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Monday, 3 April, 2000, 16:10 GMT 17:10 UK
Tribunal noose tightens on top leaders
By South-East Europe analyst Gabriel Partos
The arrest of Momcilo Krajisnik, the right-hand man to the Bosnian Serbs' wartime leader, Radovan Karadzic, shows that the net is tightening around the most prominent suspected war criminals.
The Hague Tribunal for the former Yugoslavia was set up by the United Nations in 1993 to punish those it considered guilty of war crimes and to act as a deterrent to others who might have otherwise felt that they could commit atrocities with impunity.
But while the war was still going on, there was little the tribunal could do. The handful of arrests at the time were usually made in third countries.
Even after the war ended with the Dayton peace accords in December 1995, the scope for arrests remained limited - particularly in the case of the more powerful figures who continued to enjoy the protection of their security forces.
So initially, the tribunal went after relatively less significant suspects - soldiers, camp guards and local commanders whom the multi-national peacekeeping force, S-For, began to apprehend in 1997.
Until a little over a year ago there were only two high-ranking figures in the tribunal's custody.
They were the Bosnian Croat leaders, General Tihomir Blaskic and Dario Kordic, who had surrendered themselves.
Last month General Blaskic was given the longest sentence handed down so far - 45 years in prison - for responsibility for a whole range of war crimes in central Bosnia.
However, spurred on by accusations that it was only going after easy targets - the small fry, rather than the big fish - S-For has been taking a more assertive stance since late 1998.
Its tougher approach began with the arrest of General Radislav Krstic, who was commander of the Bosnian Serb forces at the time of the fall of the Muslim enclave of Srebrenica in 1995 when over 7,000 Muslims were killed.
However, none of these arrests matches in importance the apprehension of Momcilo Krajisnik.
He was in effect deputy to the Bosnian Serbs' wartime leader, Radovan Karadzic, who was indicted as far back as 1995, and who has been in hiding for over three years.
Unlike his former leader, Mr Krajisnik's indictment was not made public.
The tribunal's sealed - or secret indictments - have proved a valuable weapon in helping to apprehend the often unsuspecting indictees - and it has been introduced following the refusal, primarily by the Serbian side, to co-operate with The Hague.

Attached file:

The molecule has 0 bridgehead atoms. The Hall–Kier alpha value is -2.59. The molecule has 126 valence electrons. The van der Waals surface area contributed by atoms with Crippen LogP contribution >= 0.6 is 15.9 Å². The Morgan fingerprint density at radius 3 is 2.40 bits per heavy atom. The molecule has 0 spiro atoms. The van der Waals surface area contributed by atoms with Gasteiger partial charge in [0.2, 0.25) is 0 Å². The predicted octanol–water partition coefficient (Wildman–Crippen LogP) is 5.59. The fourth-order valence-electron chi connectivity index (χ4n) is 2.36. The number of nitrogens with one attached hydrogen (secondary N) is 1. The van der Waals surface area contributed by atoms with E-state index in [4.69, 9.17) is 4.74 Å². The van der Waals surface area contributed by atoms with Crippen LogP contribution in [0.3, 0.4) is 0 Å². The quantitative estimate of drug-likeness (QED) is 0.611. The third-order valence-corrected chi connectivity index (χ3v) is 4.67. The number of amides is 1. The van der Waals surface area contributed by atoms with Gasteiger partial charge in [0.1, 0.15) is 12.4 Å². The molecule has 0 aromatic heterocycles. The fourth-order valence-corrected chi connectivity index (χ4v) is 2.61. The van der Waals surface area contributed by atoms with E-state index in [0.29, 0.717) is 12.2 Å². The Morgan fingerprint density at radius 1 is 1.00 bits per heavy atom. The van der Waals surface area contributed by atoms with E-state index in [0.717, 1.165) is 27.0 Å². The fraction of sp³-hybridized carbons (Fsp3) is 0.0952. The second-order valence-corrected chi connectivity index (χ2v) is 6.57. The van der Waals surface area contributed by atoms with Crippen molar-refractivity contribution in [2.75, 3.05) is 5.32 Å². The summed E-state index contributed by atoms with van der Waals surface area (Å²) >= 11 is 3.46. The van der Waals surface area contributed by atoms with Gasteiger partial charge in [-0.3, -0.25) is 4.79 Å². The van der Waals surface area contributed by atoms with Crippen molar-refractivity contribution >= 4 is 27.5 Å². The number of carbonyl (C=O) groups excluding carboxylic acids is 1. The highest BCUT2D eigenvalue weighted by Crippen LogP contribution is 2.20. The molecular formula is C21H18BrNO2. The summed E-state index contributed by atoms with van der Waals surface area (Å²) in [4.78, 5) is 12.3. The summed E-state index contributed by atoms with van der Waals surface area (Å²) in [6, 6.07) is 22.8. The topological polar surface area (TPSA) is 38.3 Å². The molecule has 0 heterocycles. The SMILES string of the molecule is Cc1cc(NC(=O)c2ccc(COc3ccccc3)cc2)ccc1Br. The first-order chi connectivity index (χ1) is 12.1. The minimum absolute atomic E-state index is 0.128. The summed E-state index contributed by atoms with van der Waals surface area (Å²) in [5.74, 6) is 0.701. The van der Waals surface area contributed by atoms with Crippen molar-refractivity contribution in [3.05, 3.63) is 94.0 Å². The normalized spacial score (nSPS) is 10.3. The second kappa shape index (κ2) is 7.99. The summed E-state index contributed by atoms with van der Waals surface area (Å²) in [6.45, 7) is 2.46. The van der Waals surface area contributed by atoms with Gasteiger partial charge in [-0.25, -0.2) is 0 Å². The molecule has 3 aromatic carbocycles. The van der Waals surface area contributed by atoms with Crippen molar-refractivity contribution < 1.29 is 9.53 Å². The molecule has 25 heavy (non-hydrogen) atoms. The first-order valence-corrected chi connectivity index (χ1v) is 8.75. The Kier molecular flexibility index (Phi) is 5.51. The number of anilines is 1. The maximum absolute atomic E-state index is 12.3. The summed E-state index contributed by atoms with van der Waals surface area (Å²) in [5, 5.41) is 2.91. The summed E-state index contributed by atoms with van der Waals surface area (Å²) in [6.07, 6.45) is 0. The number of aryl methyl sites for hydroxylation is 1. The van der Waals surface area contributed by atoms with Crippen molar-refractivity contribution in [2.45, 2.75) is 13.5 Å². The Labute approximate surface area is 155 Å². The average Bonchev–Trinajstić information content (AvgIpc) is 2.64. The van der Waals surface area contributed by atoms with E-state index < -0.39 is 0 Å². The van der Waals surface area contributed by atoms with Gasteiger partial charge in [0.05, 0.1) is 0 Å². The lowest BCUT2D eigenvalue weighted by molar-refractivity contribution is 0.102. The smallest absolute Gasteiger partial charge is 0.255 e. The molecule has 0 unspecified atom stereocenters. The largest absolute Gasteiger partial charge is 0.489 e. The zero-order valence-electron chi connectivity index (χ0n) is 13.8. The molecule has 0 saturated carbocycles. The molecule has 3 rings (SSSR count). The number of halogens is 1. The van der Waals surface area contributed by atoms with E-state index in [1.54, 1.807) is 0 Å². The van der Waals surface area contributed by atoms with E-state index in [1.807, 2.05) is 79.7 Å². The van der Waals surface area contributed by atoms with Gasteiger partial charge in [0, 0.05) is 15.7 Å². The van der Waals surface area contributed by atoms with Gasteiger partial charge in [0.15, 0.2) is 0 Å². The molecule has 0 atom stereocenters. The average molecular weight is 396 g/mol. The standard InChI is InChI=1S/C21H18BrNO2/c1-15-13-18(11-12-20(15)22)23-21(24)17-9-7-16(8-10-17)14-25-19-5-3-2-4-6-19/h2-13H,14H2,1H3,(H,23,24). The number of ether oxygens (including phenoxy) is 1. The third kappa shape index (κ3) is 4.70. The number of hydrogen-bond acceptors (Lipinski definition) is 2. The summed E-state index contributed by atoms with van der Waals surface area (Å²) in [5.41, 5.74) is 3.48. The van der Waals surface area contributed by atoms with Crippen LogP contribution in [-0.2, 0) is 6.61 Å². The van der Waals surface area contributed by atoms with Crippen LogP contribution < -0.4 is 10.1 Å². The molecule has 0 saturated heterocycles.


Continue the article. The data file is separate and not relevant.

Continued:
The Karadzic question
Mr Krajisnik's arrest once again raises question marks about Mr Karadzic's fate.
He is believed to be in hiding somewhere in eastern Bosnia. S-For almost certainly knows his whereabouts; but until now the price of apprehending him in the face of possibly stiff resistance by his bodyguards has been judged too costly.
Last week he was spotted among spectators at a football match in Belgrade. General Mladic is not the only senior war crimes suspect to be at liberty in Serbia.
Indeed, the Yugoslav President, Slobodan Milosevic, and four of his closest associates continue to remain office nearly a year after they were indicted by the tribunal on charges relating to the conflict in Kosovo.
In other words, Mr Milosevic and most of those held responsible for masterminding the wars in former Yugoslavia are still beyond the tribunal's reach.
On the other hand, in Bosnia at least, the net has been tightening around some of the senior figures, and Mr Karadzic's effective immunity to arrest may soon crumble.
The tribunal's gradually improving success rate is linked primarily to the changing balance of forces.
Once they are eased out of power, prominent war crimes suspects can be apprehended more easily.
That also holds a lesson for Serbia. When Mr Milosevic and his senior aides are no longer in office, their immunity from the tribunal's attempts to apprehend them will be much reduced.
However, time does not solve all problems. There is a political price to be paid if there is a long time lag between the alleged war crimes and the arrests of those accused of masterminding them.
Once events fade out of the public's mind, the political relevance of meting out justice becomes less important.
In that sense justice delayed can mean - to some extent - justice denied.
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